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In business, horizontal analysis refers to a type of fundamental analysis in which a financial analyst uses certain financial data to assess a company’s performance over time. The analyst compares the same items or ratios for a particular company over a period of time in order to assess the company’s growth during that time. Horizontal analysis can also be performed on multiple companies in the same industry, to assess a company’s performance relative to its competitors.
The data used in horizontal analysis is found in a company’s financial statements, which include the balance sheet, income statement, and statement of cash flows. It can be line items, such as expense items, or it can be a ratio. A ratio is determined by comparing two or more items, for example, dividing expenses by net sales to determine the operating ratio.
Horizontal analysis can be performed on a quarterly or on an annual basis. Performance can be compared to the previous period or, in the case of quarterly analysis, to the same quarter in a previous year. If an analyst compares the same information from one quarter to the next, it is referred to as quarter-to-quarter, as in, ‘quarter-to-quarter sales increased 10 percent.’ If the comparison is to the same quarter in the prior year, it is referred to as quarter-over-quarter, as in, ‘quarter-over-quarter earnings were up 3 percent.’ In seasonal industries, such as retail, the quarter-over-quarter comparison is usually more valuable as it reflects the change compared to the same quarter a year ago.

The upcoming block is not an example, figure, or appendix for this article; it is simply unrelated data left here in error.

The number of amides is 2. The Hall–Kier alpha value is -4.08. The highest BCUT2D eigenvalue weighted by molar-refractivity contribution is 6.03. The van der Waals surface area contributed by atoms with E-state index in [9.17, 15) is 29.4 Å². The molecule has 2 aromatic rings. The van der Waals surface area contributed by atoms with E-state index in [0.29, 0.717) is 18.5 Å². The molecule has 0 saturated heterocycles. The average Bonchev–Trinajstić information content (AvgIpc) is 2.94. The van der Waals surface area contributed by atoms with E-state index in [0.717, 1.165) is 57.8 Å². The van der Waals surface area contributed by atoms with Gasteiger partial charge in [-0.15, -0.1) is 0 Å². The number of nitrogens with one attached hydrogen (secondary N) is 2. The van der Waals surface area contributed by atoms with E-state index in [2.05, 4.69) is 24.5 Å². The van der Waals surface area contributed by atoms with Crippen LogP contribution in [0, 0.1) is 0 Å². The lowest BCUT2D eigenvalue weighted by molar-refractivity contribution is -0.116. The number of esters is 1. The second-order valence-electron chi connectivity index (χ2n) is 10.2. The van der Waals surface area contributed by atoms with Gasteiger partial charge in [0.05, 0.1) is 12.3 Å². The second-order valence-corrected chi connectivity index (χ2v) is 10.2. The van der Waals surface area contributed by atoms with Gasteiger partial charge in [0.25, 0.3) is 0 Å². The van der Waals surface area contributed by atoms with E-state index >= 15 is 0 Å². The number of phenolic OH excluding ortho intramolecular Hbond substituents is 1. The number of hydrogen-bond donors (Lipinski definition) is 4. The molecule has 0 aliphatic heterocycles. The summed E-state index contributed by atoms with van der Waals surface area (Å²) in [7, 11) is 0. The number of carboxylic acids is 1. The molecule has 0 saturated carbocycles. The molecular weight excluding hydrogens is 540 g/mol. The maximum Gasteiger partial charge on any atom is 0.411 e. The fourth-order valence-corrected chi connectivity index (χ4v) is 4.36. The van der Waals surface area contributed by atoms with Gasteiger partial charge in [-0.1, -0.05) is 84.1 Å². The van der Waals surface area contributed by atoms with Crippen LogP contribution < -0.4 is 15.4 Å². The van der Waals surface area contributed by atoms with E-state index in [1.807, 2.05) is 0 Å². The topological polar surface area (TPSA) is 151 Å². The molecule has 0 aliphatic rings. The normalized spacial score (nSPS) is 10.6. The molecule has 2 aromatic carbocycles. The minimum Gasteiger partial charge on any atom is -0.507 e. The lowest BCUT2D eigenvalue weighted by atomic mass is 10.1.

The value of horizontal analysis lies in its usefulness in comparing the results of one company over time to determine whether its financial situation is improving. It is also useful for comparing the results of multiple companies in the same industry to determine which company has the best performance over time. It is most useful when comparing companies in the same industry, because metrics such as gross margin can vary widely from one industry to another.
In contrast to horizontal analysis, vertical analysis refers to the representation of assets, liabilities and equities as a percentage of the whole. These three major balance sheet categories are added up, and each one is expressed as the percent of the total it represents. Vertical analysis can be useful in comparing companies of different sizes, as it makes it easy to see which company has a greater percentage of liabilities as opposed to equity, or which company has more assets, relative to liabilities and equity.
@Mammmood - I like graphs too, but I’d like to point out that a horizontal financial analysis is not as easy as a continually trending upward line graph.
That’s because while the revenue may increase, the gross profit margin may not. I’ve actually invested in stocks that reported better than average revenue, and the moment the quarterly report came out, the stock took a nosedive.
That’s because the profit margin was smaller than expected. Perhaps the cost of goods increased or there was increased pressure from competition, and so prices had to be slashed.
Whatever the reason, the health of a business involves more than its revenue. I agree that horizontal financial analysis is easy to parse; just look at all your numbers.
Well, that’s all the information I need to know how to do a horizontal analysis. I think this is the easiest kind of analysis to perform, actually, because it naturally lends itself to line graphs.
Also, I believe that we instinctively do this kind of analysis, even without formal training. In every endeavor, we are always asking the question, “Where have we been, and where are we going?”
Once a year in our small business we have the HR person and the president give us a presentation showing us that very thing. It’s always useful to see the numbers from quarter to quarter and year over year.
Importantly, we also use the analysis to do some kind of projection. We usually estimate something like 5% growth and are fairly accurate. As long as the graph lines keep trending up, and not down, I am happy.
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